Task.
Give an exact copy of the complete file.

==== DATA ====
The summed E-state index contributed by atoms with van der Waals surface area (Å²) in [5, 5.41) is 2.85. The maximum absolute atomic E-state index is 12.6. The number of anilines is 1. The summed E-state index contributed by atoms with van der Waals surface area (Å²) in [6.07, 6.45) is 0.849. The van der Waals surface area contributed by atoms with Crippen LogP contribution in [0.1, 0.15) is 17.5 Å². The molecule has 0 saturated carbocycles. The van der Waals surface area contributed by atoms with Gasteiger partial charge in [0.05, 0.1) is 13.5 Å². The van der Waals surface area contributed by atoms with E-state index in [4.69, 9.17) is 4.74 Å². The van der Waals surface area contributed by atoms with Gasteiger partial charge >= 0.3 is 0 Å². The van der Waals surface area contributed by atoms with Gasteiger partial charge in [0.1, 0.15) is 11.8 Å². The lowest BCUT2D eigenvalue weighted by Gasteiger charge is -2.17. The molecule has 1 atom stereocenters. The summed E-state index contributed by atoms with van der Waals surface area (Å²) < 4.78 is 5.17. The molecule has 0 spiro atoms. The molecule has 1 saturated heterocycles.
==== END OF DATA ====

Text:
The summed E-state index contributed by atoms with van der Waals surface area (Å²) in [5, 5.41) is 2.85. The maximum absolute atomic E-state index is 12.6. The number of anilines is 1. The summed E-state index contributed by atoms with van der Waals surface area (Å²) in [6.07, 6.45) is 0.849. The van der Waals surface area contributed by atoms with Crippen LogP contribution in [0.1, 0.15) is 17.5 Å². The molecule has 0 saturated carbocycles. The van der Waals surface area contributed by atoms with Gasteiger partial charge in [0.05, 0.1) is 13.5 Å². The van der Waals surface area contributed by atoms with E-state index in [4.69, 9.17) is 4.74 Å². The van der Waals surface area contributed by atoms with Gasteiger partial charge >= 0.3 is 0 Å². The van der Waals surface area contributed by atoms with Gasteiger partial charge in [0.1, 0.15) is 11.8 Å². The lowest BCUT2D eigenvalue weighted by Gasteiger charge is -2.17. The molecule has 1 atom stereocenters. The summed E-state index contributed by atoms with van der Waals surface area (Å²) < 4.78 is 5.17. The molecule has 0 spiro atoms. The molecule has 1 saturated heterocycles.